I am currently working in RE sales in MN and have been considering making a transition into Property Management. My reason for making the transition is that I eventually want to own single family rentals and small multifamily properties and feel that working in PM will give me a strong foundation to learn the business of owning and running rentals as I begin my own investing career. I am looking to hear peoples experience in working in PM. The pro's as well as the con's of the career. I think it would be very helpful to hear from someone who is in the business who can give me a real account of what they like and don't like about being in PM. If anyone has any input at all, that would be greatly appreciated. Thanks everyone.
@Stephen Glover has done very well for himself! Hopefully he can chime in here.
From my observation, Property Mangers can be fantastically successful investors. However, being a PM is far from necessary for success in real estate investing.
Good communication skill is super important for a PM since he's like the bridge to all kinds of people. PM also improves your networking ability.
Thank you both for the response. I would be happy to hear what Stephen has to say regarding his experience. Thanks for that information.
@Ryan Knutson do you have any properties of your own? If so, then you already are a property manager. You don’t have to go 40hours/week into PM and change careers. You’re a successful RE agent, you’ve got the connections already. Once you have a few of your own properties, being a PM isn’t rocket science. It’s a customer service position (which you already know how to do from RE sales). Be a good communicator; build relationships with local service providers like plumbers, handymen, roofers, etc (which you probably already have); and keep on top of your maintenance requests. You can do it.
AND there’s nothing better than O.J.T. Just having one of your own properties and you’ll learn a lot. Cheers to a successful career :)
Elise Whittenburg: Thank you for that information. I do not have any of my own properties at this point. That is my biggest reason for wanting to get into property management. I understand where you're coming from with the connections that are very beneficial that I have already build by selling real estate. My biggest thought is that I will learn the ins and outs of the PM business and investing as I do not own any of my own yet. Thank you for your input, very helpful.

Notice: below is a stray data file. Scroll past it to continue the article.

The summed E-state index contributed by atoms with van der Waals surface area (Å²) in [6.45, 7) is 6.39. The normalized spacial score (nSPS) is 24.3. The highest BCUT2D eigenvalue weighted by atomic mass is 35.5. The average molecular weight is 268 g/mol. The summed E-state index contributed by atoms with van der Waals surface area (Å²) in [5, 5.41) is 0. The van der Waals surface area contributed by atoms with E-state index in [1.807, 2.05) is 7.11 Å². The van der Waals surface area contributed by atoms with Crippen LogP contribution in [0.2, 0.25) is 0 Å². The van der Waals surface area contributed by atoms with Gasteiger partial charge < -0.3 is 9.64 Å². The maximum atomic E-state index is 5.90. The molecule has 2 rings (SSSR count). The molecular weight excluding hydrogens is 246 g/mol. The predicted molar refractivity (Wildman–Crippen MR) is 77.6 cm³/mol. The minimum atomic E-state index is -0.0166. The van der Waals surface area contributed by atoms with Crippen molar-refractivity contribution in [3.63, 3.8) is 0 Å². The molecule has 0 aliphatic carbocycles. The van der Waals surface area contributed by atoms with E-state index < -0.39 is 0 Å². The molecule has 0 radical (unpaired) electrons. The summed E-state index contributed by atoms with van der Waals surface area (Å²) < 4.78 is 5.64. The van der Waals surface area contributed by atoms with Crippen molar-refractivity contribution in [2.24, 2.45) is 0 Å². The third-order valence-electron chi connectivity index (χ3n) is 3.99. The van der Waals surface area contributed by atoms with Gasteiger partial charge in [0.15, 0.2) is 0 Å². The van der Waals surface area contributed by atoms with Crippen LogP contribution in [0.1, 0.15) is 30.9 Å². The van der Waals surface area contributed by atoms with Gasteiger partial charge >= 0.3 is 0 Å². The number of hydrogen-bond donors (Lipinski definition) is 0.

@Taylor L. I could probably talk for hours about this. Thanks for tagging me.
@Ryan Knutson there are a lot of advantages that a typical investor wouldn't think about when it comes to being a PM. I don't even know where to start. I'll say that getting into the PM industry has been a massive advantage over simply being an investor. I get to see what hundreds of our investor clients are doing in our local market, what the tenants are doing, rent rates, improvement ideas, etc. How they are winning or losing. As a part of my job, I "get paid" to network with local banks, lenders, CPA's, commercial and residential agents, investors, attorneys, and contractors DAILY. I "get paid" to go to RE meetups. Talk about building a team, developing relationships, and passing some business! I develop relationships with my clients, learn their strategy so we can serve them better- and the whole time I'm soaking it in like a sponge. What do you think happens when ANY of our clients are thinking about selling their property? Who do they come to first?
On the other hand...... there's definitely a potential for conflicts of interest, and you should always work ethically. Always put your client's interests of growing their portfolio above yours. You're working a job in a business that needs to be successful- you'll be putting in a ton of hours to deal with tenants who can't open a front door (yesterday's fun). There will be a lot of frustration and managing people and processes. However, if you can stay focused and see the longer-term benefit, being a PM is the HUB of RE investing.
I would NOT change your profession just because you want to buy some houses. The frustration and learning curve won't be worth it in the PM industry. It's tough with low margins. However, if you're willing to invest your time to GROW the business and GROW your team, and a spin off would be that you have more opportunities to invest and more relationships, then it might be a good idea. The business' priorities should come first, with you there to take advantage of the rest.
In 15 minutes I'm meeting with an investor that owns 20 units and just bought an 11 unit building that we are managing. I've learned so much from his experience purchasing the 11-unit and was involved every step of the way. Now, I'll provide exceptional service so he stays on our team for years to come. Just another daily meeting!
PM me if you want to chat more.